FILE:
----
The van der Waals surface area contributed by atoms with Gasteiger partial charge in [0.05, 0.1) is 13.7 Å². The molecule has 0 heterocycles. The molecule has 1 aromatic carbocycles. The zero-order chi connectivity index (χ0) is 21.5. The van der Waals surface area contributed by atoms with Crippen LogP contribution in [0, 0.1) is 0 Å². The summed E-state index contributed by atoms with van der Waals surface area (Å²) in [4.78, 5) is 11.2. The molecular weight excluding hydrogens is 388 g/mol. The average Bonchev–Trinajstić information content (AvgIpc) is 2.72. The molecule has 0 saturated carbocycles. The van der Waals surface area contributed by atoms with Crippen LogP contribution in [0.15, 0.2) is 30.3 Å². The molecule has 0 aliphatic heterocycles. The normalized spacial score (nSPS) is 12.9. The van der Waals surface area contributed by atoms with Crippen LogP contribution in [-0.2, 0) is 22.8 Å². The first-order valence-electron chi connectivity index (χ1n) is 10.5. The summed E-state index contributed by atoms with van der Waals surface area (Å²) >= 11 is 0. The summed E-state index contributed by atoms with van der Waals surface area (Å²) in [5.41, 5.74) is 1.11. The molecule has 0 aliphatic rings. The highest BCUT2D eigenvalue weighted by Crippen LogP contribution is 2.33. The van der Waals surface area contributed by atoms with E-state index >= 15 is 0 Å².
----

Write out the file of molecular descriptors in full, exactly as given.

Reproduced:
The van der Waals surface area contributed by atoms with Gasteiger partial charge in [0.05, 0.1) is 13.7 Å². The molecule has 0 heterocycles. The molecule has 1 aromatic carbocycles. The zero-order chi connectivity index (χ0) is 21.5. The van der Waals surface area contributed by atoms with Crippen LogP contribution in [0, 0.1) is 0 Å². The summed E-state index contributed by atoms with van der Waals surface area (Å²) in [4.78, 5) is 11.2. The molecular weight excluding hydrogens is 388 g/mol. The average Bonchev–Trinajstić information content (AvgIpc) is 2.72. The molecule has 0 saturated carbocycles. The van der Waals surface area contributed by atoms with Crippen LogP contribution in [0.15, 0.2) is 30.3 Å². The molecule has 0 aliphatic heterocycles. The normalized spacial score (nSPS) is 12.9. The van der Waals surface area contributed by atoms with Crippen LogP contribution in [-0.2, 0) is 22.8 Å². The first-order valence-electron chi connectivity index (χ1n) is 10.5. The summed E-state index contributed by atoms with van der Waals surface area (Å²) >= 11 is 0. The summed E-state index contributed by atoms with van der Waals surface area (Å²) in [5.41, 5.74) is 1.11. The molecule has 0 aliphatic rings. The highest BCUT2D eigenvalue weighted by Crippen LogP contribution is 2.33. The van der Waals surface area contributed by atoms with E-state index >= 15 is 0 Å².